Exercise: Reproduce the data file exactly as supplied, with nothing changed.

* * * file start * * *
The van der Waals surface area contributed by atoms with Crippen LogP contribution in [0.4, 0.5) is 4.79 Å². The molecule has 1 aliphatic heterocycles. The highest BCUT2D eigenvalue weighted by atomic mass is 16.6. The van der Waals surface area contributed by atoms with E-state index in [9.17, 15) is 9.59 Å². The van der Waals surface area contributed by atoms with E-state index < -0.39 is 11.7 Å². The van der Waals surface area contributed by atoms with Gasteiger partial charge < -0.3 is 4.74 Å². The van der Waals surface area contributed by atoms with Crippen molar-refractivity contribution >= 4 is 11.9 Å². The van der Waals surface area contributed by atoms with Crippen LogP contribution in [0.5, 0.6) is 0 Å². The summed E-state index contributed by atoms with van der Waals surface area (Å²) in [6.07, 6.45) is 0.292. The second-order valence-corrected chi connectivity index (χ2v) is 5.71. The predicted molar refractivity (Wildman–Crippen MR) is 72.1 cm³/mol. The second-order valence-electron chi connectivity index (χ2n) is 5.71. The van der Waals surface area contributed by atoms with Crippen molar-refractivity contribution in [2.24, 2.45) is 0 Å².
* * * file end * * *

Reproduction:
The van der Waals surface area contributed by atoms with Crippen LogP contribution in [0.4, 0.5) is 4.79 Å². The molecule has 1 aliphatic heterocycles. The highest BCUT2D eigenvalue weighted by atomic mass is 16.6. The van der Waals surface area contributed by atoms with E-state index in [9.17, 15) is 9.59 Å². The van der Waals surface area contributed by atoms with E-state index < -0.39 is 11.7 Å². The van der Waals surface area contributed by atoms with Gasteiger partial charge < -0.3 is 4.74 Å². The van der Waals surface area contributed by atoms with Crippen molar-refractivity contribution >= 4 is 11.9 Å². The van der Waals surface area contributed by atoms with Crippen LogP contribution in [0.5, 0.6) is 0 Å². The summed E-state index contributed by atoms with van der Waals surface area (Å²) in [6.07, 6.45) is 0.292. The second-order valence-corrected chi connectivity index (χ2v) is 5.71. The predicted molar refractivity (Wildman–Crippen MR) is 72.1 cm³/mol. The second-order valence-electron chi connectivity index (χ2n) is 5.71. The van der Waals surface area contributed by atoms with Crippen molar-refractivity contribution in [2.24, 2.45) is 0 Å².